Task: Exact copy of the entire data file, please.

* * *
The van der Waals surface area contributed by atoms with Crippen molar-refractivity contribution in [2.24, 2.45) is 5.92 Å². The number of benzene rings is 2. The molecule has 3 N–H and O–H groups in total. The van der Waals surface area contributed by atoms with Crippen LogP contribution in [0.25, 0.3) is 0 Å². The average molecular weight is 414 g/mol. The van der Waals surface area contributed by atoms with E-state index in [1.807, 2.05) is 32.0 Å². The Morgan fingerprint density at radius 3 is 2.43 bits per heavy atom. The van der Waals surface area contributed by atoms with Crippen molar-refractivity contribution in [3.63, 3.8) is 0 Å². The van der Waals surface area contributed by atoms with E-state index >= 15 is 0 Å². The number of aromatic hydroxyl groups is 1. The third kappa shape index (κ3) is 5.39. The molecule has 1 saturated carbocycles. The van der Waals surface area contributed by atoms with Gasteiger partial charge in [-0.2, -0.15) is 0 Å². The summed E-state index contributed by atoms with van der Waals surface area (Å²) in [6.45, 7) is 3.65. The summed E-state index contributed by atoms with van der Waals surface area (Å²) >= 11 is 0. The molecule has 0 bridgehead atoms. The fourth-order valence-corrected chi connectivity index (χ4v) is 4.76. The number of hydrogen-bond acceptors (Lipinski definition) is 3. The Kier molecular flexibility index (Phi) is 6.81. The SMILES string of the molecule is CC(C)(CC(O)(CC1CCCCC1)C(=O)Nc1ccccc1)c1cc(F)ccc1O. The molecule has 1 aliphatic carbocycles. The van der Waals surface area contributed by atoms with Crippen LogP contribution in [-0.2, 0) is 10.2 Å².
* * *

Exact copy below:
The van der Waals surface area contributed by atoms with Crippen molar-refractivity contribution in [2.24, 2.45) is 5.92 Å². The number of benzene rings is 2. The molecule has 3 N–H and O–H groups in total. The van der Waals surface area contributed by atoms with Crippen LogP contribution in [0.25, 0.3) is 0 Å². The average molecular weight is 414 g/mol. The van der Waals surface area contributed by atoms with E-state index in [1.807, 2.05) is 32.0 Å². The Morgan fingerprint density at radius 3 is 2.43 bits per heavy atom. The van der Waals surface area contributed by atoms with Crippen molar-refractivity contribution in [3.63, 3.8) is 0 Å². The van der Waals surface area contributed by atoms with E-state index >= 15 is 0 Å². The number of aromatic hydroxyl groups is 1. The third kappa shape index (κ3) is 5.39. The molecule has 1 saturated carbocycles. The van der Waals surface area contributed by atoms with Gasteiger partial charge in [-0.2, -0.15) is 0 Å². The summed E-state index contributed by atoms with van der Waals surface area (Å²) in [6.45, 7) is 3.65. The summed E-state index contributed by atoms with van der Waals surface area (Å²) >= 11 is 0. The molecule has 0 bridgehead atoms. The fourth-order valence-corrected chi connectivity index (χ4v) is 4.76. The number of hydrogen-bond acceptors (Lipinski definition) is 3. The Kier molecular flexibility index (Phi) is 6.81. The SMILES string of the molecule is CC(C)(CC(O)(CC1CCCCC1)C(=O)Nc1ccccc1)c1cc(F)ccc1O. The molecule has 1 aliphatic carbocycles. The van der Waals surface area contributed by atoms with Crippen LogP contribution in [-0.2, 0) is 10.2 Å².